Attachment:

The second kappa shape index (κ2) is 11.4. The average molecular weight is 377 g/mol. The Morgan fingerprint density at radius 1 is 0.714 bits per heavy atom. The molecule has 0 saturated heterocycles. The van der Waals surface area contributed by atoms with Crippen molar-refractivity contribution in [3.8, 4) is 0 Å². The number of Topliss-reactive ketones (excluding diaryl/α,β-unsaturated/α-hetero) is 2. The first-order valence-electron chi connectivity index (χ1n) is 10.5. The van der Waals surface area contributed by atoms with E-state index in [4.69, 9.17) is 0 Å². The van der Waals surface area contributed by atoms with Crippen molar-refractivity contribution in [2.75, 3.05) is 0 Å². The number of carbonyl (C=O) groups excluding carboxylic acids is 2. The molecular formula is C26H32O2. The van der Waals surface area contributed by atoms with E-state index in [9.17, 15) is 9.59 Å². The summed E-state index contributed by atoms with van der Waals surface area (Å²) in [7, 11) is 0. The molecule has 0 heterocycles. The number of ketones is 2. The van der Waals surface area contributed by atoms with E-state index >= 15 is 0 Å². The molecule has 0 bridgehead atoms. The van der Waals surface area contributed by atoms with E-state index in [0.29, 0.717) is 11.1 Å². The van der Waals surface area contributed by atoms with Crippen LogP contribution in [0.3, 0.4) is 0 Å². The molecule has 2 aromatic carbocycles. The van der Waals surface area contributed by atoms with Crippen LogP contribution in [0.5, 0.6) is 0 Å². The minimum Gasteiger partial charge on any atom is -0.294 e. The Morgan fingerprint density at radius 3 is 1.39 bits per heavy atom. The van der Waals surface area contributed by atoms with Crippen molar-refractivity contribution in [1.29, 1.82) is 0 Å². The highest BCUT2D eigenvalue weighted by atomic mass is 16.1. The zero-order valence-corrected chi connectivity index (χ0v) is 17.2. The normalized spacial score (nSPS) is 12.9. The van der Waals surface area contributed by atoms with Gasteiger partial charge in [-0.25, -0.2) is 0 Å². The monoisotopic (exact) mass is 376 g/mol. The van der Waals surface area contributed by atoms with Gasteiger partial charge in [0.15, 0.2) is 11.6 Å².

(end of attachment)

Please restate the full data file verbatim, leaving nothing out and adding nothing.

The second kappa shape index (κ2) is 11.4. The average molecular weight is 377 g/mol. The Morgan fingerprint density at radius 1 is 0.714 bits per heavy atom. The molecule has 0 saturated heterocycles. The van der Waals surface area contributed by atoms with Crippen molar-refractivity contribution in [3.8, 4) is 0 Å². The number of Topliss-reactive ketones (excluding diaryl/α,β-unsaturated/α-hetero) is 2. The first-order valence-electron chi connectivity index (χ1n) is 10.5. The van der Waals surface area contributed by atoms with E-state index in [4.69, 9.17) is 0 Å². The van der Waals surface area contributed by atoms with Crippen molar-refractivity contribution in [2.75, 3.05) is 0 Å². The number of carbonyl (C=O) groups excluding carboxylic acids is 2. The molecular formula is C26H32O2. The van der Waals surface area contributed by atoms with E-state index in [9.17, 15) is 9.59 Å². The summed E-state index contributed by atoms with van der Waals surface area (Å²) in [7, 11) is 0. The molecule has 0 heterocycles. The number of ketones is 2. The van der Waals surface area contributed by atoms with E-state index >= 15 is 0 Å². The molecule has 0 bridgehead atoms. The van der Waals surface area contributed by atoms with E-state index in [0.29, 0.717) is 11.1 Å². The van der Waals surface area contributed by atoms with Crippen LogP contribution in [0.3, 0.4) is 0 Å². The molecule has 2 aromatic carbocycles. The van der Waals surface area contributed by atoms with Crippen LogP contribution in [0.5, 0.6) is 0 Å². The minimum Gasteiger partial charge on any atom is -0.294 e. The Morgan fingerprint density at radius 3 is 1.39 bits per heavy atom. The van der Waals surface area contributed by atoms with Crippen molar-refractivity contribution in [1.29, 1.82) is 0 Å². The highest BCUT2D eigenvalue weighted by atomic mass is 16.1. The zero-order valence-corrected chi connectivity index (χ0v) is 17.2. The normalized spacial score (nSPS) is 12.9. The van der Waals surface area contributed by atoms with Gasteiger partial charge in [-0.25, -0.2) is 0 Å². The monoisotopic (exact) mass is 376 g/mol. The van der Waals surface area contributed by atoms with Gasteiger partial charge in [0.15, 0.2) is 11.6 Å².